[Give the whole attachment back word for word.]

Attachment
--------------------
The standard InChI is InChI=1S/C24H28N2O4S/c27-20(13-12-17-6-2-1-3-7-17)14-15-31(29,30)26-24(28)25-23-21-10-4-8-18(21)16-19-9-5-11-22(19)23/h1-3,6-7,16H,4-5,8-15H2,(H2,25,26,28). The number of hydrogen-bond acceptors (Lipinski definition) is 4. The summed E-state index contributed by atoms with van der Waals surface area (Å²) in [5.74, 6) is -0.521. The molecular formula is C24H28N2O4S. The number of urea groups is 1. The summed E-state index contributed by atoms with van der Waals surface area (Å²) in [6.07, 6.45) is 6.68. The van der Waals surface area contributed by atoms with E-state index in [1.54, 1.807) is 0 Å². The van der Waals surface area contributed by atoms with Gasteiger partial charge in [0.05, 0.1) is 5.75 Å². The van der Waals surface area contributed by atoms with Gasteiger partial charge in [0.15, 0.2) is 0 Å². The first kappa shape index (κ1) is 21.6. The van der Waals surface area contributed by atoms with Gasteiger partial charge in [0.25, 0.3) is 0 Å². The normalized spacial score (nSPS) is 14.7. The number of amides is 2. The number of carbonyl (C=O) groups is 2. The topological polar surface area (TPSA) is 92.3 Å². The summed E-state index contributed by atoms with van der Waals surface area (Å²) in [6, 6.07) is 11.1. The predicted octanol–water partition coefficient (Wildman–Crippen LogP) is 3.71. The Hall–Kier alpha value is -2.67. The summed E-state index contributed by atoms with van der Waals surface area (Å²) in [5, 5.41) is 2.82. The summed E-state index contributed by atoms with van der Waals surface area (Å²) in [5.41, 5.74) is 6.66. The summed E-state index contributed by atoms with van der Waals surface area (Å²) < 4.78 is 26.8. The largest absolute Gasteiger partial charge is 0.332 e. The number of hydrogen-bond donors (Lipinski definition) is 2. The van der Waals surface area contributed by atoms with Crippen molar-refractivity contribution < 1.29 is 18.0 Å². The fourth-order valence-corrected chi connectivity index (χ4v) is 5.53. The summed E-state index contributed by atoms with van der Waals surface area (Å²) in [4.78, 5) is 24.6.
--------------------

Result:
The standard InChI is InChI=1S/C24H28N2O4S/c27-20(13-12-17-6-2-1-3-7-17)14-15-31(29,30)26-24(28)25-23-21-10-4-8-18(21)16-19-9-5-11-22(19)23/h1-3,6-7,16H,4-5,8-15H2,(H2,25,26,28). The number of hydrogen-bond acceptors (Lipinski definition) is 4. The summed E-state index contributed by atoms with van der Waals surface area (Å²) in [5.74, 6) is -0.521. The molecular formula is C24H28N2O4S. The number of urea groups is 1. The summed E-state index contributed by atoms with van der Waals surface area (Å²) in [6.07, 6.45) is 6.68. The van der Waals surface area contributed by atoms with E-state index in [1.54, 1.807) is 0 Å². The van der Waals surface area contributed by atoms with Gasteiger partial charge in [0.05, 0.1) is 5.75 Å². The van der Waals surface area contributed by atoms with Gasteiger partial charge in [0.15, 0.2) is 0 Å². The first kappa shape index (κ1) is 21.6. The van der Waals surface area contributed by atoms with Gasteiger partial charge in [0.25, 0.3) is 0 Å². The normalized spacial score (nSPS) is 14.7. The number of amides is 2. The number of carbonyl (C=O) groups is 2. The topological polar surface area (TPSA) is 92.3 Å². The summed E-state index contributed by atoms with van der Waals surface area (Å²) in [6, 6.07) is 11.1. The predicted octanol–water partition coefficient (Wildman–Crippen LogP) is 3.71. The Hall–Kier alpha value is -2.67. The summed E-state index contributed by atoms with van der Waals surface area (Å²) in [5, 5.41) is 2.82. The summed E-state index contributed by atoms with van der Waals surface area (Å²) in [5.41, 5.74) is 6.66. The summed E-state index contributed by atoms with van der Waals surface area (Å²) < 4.78 is 26.8. The largest absolute Gasteiger partial charge is 0.332 e. The number of hydrogen-bond donors (Lipinski definition) is 2. The van der Waals surface area contributed by atoms with Crippen molar-refractivity contribution < 1.29 is 18.0 Å². The fourth-order valence-corrected chi connectivity index (χ4v) is 5.53. The summed E-state index contributed by atoms with van der Waals surface area (Å²) in [4.78, 5) is 24.6.